• Third baseman Micah Furtado boosted his Double-A average to .484 (15-for-31), as he was 2-for-4 with a home run and two RBI.
Unfortunately, Furtado left the game after dislocating his shoulder while sliding head first into second base in the bottom of the seventh inning. He was taken to the hospital shortly after the game for precautionary x-rays and has been placed on the seven-day disabled list.
• Catcher Kevin Richardson had a strong day at the plate, going 2-for-3 with a home run and a walk. The normally solid defensive catcher had a rough night behind the plate, however, as he gave up three stolen bases in four attempts.
• Right-handed reliever Kea Kometani struck out four batters in two scoreless innings en route to his eighth save of the season.
“I felt pretty good,” said Kometani of his outing. “They got a few runners on, but I was throwing my good stuff, so I felt confident I could get out of those situations.”
The 24-year-old has posted a 2.97 ERA in 23 appearances since moving to the bullpen in mid-May. In 33.1 innings as a reliever, Kometani has surrendered 23 hits, walked 11, and struck out 36.
After being a starter for his entire professional career, Kometani was used to knowing exactly when he was going to pitch. However, he has begun to settle into the relief role.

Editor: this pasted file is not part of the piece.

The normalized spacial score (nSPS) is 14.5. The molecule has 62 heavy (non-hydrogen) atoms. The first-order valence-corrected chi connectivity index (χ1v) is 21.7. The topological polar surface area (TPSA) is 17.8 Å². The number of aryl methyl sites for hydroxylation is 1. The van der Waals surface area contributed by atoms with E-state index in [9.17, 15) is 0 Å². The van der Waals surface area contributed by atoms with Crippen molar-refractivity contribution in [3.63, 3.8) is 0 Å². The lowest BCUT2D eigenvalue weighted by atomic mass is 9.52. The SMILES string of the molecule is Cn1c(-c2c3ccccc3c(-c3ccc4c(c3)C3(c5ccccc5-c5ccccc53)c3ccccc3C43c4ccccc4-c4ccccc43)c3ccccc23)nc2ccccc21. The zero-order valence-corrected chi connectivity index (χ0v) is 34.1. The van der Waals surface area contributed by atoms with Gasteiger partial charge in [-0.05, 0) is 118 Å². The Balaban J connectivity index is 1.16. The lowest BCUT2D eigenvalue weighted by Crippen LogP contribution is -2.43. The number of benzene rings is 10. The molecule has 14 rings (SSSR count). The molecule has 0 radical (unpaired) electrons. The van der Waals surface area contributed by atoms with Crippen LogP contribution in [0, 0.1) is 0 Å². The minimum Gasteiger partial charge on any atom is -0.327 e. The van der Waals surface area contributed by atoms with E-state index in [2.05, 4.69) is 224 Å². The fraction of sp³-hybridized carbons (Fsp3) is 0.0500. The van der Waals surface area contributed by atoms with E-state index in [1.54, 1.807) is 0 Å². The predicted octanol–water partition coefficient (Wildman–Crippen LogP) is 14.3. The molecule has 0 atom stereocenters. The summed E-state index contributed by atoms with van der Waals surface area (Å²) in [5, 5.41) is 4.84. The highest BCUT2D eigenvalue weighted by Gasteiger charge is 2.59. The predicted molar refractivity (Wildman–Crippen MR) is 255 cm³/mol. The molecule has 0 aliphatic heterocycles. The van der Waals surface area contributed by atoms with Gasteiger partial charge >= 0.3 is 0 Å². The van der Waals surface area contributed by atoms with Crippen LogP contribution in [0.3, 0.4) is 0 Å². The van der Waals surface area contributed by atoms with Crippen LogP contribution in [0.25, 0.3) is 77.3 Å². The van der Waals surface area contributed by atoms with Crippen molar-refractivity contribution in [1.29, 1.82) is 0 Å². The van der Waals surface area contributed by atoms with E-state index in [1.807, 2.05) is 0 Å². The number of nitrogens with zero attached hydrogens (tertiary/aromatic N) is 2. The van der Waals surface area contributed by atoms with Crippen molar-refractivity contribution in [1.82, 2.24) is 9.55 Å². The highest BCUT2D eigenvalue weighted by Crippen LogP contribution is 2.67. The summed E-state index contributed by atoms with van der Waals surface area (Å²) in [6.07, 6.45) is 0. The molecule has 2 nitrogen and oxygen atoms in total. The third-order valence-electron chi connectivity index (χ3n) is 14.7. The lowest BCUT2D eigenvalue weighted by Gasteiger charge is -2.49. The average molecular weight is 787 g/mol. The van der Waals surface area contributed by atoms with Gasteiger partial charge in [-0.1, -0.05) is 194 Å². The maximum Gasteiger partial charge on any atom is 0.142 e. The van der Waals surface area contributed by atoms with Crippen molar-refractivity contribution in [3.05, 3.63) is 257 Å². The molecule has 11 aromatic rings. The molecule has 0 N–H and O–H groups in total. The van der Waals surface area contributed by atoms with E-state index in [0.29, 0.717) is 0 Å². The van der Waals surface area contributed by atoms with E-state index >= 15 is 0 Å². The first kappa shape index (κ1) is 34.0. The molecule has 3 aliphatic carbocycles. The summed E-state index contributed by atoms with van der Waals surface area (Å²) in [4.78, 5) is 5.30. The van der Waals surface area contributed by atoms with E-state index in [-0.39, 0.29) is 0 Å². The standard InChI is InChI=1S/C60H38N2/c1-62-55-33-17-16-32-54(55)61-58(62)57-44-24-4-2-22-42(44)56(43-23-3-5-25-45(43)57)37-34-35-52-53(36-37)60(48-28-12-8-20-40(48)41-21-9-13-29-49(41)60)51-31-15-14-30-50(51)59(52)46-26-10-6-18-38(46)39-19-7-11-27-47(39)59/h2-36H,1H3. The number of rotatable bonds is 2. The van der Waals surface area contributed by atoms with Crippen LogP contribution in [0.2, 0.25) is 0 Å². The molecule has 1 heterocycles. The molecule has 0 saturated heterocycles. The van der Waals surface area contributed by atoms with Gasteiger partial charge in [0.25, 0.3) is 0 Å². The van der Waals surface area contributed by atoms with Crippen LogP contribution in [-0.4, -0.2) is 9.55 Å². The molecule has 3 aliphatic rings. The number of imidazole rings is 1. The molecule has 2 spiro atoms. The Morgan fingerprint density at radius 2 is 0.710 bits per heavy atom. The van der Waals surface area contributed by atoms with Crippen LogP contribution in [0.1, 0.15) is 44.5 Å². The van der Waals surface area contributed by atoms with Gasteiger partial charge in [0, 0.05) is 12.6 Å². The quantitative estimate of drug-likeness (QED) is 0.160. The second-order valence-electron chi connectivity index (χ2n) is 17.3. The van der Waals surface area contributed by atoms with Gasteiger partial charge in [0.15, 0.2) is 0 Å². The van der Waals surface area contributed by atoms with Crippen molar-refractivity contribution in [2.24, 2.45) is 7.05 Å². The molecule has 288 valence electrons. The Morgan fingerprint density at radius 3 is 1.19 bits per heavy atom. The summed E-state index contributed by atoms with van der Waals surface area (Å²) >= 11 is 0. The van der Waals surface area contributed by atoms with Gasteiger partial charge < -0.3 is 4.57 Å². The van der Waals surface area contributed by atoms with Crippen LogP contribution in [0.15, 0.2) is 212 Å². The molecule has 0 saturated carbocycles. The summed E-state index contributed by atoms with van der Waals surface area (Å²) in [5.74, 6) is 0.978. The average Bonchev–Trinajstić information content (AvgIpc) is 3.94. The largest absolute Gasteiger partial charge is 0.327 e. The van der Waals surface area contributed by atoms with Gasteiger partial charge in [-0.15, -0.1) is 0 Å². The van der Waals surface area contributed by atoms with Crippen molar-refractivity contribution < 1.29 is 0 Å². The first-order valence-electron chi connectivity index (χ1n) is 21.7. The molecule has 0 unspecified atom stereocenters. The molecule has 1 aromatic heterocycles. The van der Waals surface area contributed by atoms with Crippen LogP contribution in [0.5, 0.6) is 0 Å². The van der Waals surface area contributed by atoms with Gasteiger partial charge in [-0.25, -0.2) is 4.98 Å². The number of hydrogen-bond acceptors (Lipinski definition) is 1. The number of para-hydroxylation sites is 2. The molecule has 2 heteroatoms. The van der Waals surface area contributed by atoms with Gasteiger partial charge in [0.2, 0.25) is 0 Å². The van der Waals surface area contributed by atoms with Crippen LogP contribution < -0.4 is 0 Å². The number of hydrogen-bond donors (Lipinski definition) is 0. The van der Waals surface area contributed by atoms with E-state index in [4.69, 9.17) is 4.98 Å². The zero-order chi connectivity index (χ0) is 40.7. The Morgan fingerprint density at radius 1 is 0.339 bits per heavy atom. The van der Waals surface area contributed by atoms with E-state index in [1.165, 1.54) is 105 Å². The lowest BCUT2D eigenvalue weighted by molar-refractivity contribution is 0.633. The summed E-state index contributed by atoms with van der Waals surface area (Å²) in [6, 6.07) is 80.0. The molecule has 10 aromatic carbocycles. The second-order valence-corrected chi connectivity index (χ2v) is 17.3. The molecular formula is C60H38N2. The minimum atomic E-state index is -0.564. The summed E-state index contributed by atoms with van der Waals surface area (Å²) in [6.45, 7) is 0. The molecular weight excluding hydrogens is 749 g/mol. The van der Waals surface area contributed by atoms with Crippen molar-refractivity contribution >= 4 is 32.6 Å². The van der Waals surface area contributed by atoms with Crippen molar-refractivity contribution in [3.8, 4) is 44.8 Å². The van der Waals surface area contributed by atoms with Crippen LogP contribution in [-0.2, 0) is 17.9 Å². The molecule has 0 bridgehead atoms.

“Even tonight I thought I might throw one inning, not two,” he said. “[The schedule] is definitely a big part of getting used to being in the bullpen. You don’t know when you’re going to throw. You might come in during the sixth or in the ninth. I think that’s also real good as far as your mindset goes. It keeps you in the game the whole time.”
Kometani, who threw three pitches when he was a starting pitcher, has become a two-pitch pitcher in the bullpen.
“I still have my slider,” said Kometani, “but I haven’t thrown it as much. The majority is fastballs and splitters.”
• Hitting just .209 in the month of July, left fielder Steve Murphy showed signs of breaking out of his month-long slump on Friday. The Kansas State product was 2-for-3 with a double and a home run.
Lone Star Dugout caught up with Murphy after Frisco’s 6-5 victory.
Jason Cole: Can you talk about your home run at-bat tonight?
Steve Murphy: I’ve been working on some things and I’ve been trying to sit down a little lower and use my legs. I had swung at a couple of changeups that I was way out in front of. On a 3-2 pitch, he threw me a low fastball and I was able to go down, use my legs, and hit it pretty well.
Cole: How long have you been working on those changes?
Murphy: Since today. Since batting practice today. We’ve got a couple of instructors in and I felt my power had been down. I’ve been taking my legs out of my swing, so I think this new thing is really trying to start with my legs to power the ball so I’m not all arms. It’s working out pretty well so far.
Cole: How big is that for your confidence to go out and get a double and a homer on your first day of working on it?
Murphy: It’s big. It is always tough to try and change your swing for the better, especially late in the season. But it’s definitely a confidence boost. Baseball is a game where success doesn’t come right away. You work on things, you work on things and maybe things don’t come. You keep working on it and eventually your swing is going to come around.